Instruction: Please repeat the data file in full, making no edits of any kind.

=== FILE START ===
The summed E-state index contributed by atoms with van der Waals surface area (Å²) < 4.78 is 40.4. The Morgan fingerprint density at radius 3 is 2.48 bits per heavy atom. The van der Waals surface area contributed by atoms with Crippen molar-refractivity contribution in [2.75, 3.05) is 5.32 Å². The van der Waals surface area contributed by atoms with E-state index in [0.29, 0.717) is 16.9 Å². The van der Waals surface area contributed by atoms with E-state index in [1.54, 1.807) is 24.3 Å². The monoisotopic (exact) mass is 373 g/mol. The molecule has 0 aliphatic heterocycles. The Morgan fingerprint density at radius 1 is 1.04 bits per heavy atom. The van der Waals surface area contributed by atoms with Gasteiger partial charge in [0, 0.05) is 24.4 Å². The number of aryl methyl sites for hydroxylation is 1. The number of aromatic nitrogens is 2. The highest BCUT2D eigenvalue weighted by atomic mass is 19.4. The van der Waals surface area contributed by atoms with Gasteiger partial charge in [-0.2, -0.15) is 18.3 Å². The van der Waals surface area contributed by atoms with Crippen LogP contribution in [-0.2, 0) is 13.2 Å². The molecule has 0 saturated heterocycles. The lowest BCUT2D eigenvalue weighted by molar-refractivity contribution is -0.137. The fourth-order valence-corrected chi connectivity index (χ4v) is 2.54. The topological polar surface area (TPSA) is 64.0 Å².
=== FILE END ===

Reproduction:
The summed E-state index contributed by atoms with van der Waals surface area (Å²) < 4.78 is 40.4. The Morgan fingerprint density at radius 3 is 2.48 bits per heavy atom. The van der Waals surface area contributed by atoms with Crippen molar-refractivity contribution in [2.75, 3.05) is 5.32 Å². The van der Waals surface area contributed by atoms with E-state index in [0.29, 0.717) is 16.9 Å². The van der Waals surface area contributed by atoms with E-state index in [1.54, 1.807) is 24.3 Å². The monoisotopic (exact) mass is 373 g/mol. The molecule has 0 aliphatic heterocycles. The Morgan fingerprint density at radius 1 is 1.04 bits per heavy atom. The van der Waals surface area contributed by atoms with Gasteiger partial charge in [0, 0.05) is 24.4 Å². The number of aryl methyl sites for hydroxylation is 1. The number of aromatic nitrogens is 2. The highest BCUT2D eigenvalue weighted by atomic mass is 19.4. The van der Waals surface area contributed by atoms with Gasteiger partial charge in [-0.2, -0.15) is 18.3 Å². The van der Waals surface area contributed by atoms with Crippen LogP contribution in [-0.2, 0) is 13.2 Å². The molecule has 0 saturated heterocycles. The lowest BCUT2D eigenvalue weighted by molar-refractivity contribution is -0.137. The fourth-order valence-corrected chi connectivity index (χ4v) is 2.54. The topological polar surface area (TPSA) is 64.0 Å².